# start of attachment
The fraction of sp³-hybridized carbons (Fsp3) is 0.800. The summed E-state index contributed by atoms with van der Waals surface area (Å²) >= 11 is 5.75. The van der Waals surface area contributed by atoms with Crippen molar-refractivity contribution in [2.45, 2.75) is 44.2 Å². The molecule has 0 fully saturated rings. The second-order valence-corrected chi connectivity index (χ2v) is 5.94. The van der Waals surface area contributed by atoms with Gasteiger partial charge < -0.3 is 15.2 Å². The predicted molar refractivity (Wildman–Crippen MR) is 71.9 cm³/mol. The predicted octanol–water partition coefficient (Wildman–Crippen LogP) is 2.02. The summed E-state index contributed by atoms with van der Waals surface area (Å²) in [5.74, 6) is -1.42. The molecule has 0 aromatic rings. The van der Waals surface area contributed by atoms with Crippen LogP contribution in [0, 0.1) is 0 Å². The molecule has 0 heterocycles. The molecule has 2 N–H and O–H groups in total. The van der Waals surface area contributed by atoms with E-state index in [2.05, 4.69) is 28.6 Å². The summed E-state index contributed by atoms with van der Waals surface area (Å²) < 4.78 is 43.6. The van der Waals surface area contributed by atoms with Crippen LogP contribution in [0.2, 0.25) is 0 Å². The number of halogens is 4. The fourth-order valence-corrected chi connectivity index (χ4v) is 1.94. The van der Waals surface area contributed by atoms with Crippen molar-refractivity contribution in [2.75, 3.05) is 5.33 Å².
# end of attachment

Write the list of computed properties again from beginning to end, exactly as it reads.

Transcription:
The fraction of sp³-hybridized carbons (Fsp3) is 0.800. The summed E-state index contributed by atoms with van der Waals surface area (Å²) >= 11 is 5.75. The van der Waals surface area contributed by atoms with Crippen molar-refractivity contribution in [2.45, 2.75) is 44.2 Å². The molecule has 0 fully saturated rings. The second-order valence-corrected chi connectivity index (χ2v) is 5.94. The van der Waals surface area contributed by atoms with Gasteiger partial charge < -0.3 is 15.2 Å². The predicted molar refractivity (Wildman–Crippen MR) is 71.9 cm³/mol. The predicted octanol–water partition coefficient (Wildman–Crippen LogP) is 2.02. The summed E-state index contributed by atoms with van der Waals surface area (Å²) in [5.74, 6) is -1.42. The molecule has 0 aromatic rings. The van der Waals surface area contributed by atoms with Crippen LogP contribution in [0, 0.1) is 0 Å². The molecule has 0 heterocycles. The molecule has 2 N–H and O–H groups in total. The van der Waals surface area contributed by atoms with E-state index in [2.05, 4.69) is 28.6 Å². The summed E-state index contributed by atoms with van der Waals surface area (Å²) < 4.78 is 43.6. The van der Waals surface area contributed by atoms with Crippen LogP contribution in [0.2, 0.25) is 0 Å². The number of halogens is 4. The fourth-order valence-corrected chi connectivity index (χ4v) is 1.94. The van der Waals surface area contributed by atoms with Crippen molar-refractivity contribution in [2.75, 3.05) is 5.33 Å².